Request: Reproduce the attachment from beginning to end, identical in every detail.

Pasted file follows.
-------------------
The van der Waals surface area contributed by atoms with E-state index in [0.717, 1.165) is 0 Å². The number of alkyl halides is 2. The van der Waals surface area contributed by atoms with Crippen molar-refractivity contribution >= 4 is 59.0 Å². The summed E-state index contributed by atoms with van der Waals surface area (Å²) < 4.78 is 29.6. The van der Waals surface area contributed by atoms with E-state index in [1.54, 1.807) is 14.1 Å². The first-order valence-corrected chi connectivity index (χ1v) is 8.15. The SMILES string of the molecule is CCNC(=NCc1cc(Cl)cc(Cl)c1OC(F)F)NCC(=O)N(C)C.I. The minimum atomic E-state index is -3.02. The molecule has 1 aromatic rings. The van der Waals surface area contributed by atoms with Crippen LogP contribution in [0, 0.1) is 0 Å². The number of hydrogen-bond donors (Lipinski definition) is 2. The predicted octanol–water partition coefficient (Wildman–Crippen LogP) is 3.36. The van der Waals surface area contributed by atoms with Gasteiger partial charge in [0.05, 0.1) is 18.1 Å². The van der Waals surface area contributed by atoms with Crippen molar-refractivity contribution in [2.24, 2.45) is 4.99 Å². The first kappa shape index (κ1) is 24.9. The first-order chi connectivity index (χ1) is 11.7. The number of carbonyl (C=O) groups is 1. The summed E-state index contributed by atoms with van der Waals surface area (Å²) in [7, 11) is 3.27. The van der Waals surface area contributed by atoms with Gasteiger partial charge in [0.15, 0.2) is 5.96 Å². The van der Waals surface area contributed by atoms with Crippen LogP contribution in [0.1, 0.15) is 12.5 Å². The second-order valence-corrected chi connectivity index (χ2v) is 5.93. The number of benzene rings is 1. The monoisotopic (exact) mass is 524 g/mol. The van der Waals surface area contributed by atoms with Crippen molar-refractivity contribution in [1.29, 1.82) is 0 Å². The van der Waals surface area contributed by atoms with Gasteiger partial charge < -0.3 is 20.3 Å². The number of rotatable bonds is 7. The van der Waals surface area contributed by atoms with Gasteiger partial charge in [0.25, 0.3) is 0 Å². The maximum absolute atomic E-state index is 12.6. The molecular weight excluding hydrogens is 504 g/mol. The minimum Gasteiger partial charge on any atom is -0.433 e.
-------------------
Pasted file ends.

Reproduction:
The van der Waals surface area contributed by atoms with E-state index in [0.717, 1.165) is 0 Å². The number of alkyl halides is 2. The van der Waals surface area contributed by atoms with Crippen molar-refractivity contribution >= 4 is 59.0 Å². The summed E-state index contributed by atoms with van der Waals surface area (Å²) < 4.78 is 29.6. The van der Waals surface area contributed by atoms with E-state index in [1.54, 1.807) is 14.1 Å². The first-order valence-corrected chi connectivity index (χ1v) is 8.15. The SMILES string of the molecule is CCNC(=NCc1cc(Cl)cc(Cl)c1OC(F)F)NCC(=O)N(C)C.I. The minimum atomic E-state index is -3.02. The molecule has 1 aromatic rings. The van der Waals surface area contributed by atoms with Crippen LogP contribution in [0, 0.1) is 0 Å². The number of hydrogen-bond donors (Lipinski definition) is 2. The predicted octanol–water partition coefficient (Wildman–Crippen LogP) is 3.36. The van der Waals surface area contributed by atoms with Gasteiger partial charge in [0.05, 0.1) is 18.1 Å². The van der Waals surface area contributed by atoms with Crippen molar-refractivity contribution in [2.24, 2.45) is 4.99 Å². The first kappa shape index (κ1) is 24.9. The first-order chi connectivity index (χ1) is 11.7. The number of carbonyl (C=O) groups is 1. The summed E-state index contributed by atoms with van der Waals surface area (Å²) in [7, 11) is 3.27. The van der Waals surface area contributed by atoms with Gasteiger partial charge in [0.15, 0.2) is 5.96 Å². The van der Waals surface area contributed by atoms with Crippen LogP contribution in [0.1, 0.15) is 12.5 Å². The second-order valence-corrected chi connectivity index (χ2v) is 5.93. The number of benzene rings is 1. The monoisotopic (exact) mass is 524 g/mol. The van der Waals surface area contributed by atoms with Crippen molar-refractivity contribution in [1.29, 1.82) is 0 Å². The van der Waals surface area contributed by atoms with Gasteiger partial charge < -0.3 is 20.3 Å². The number of rotatable bonds is 7. The van der Waals surface area contributed by atoms with Gasteiger partial charge in [0.25, 0.3) is 0 Å². The maximum absolute atomic E-state index is 12.6. The molecular weight excluding hydrogens is 504 g/mol. The minimum Gasteiger partial charge on any atom is -0.433 e.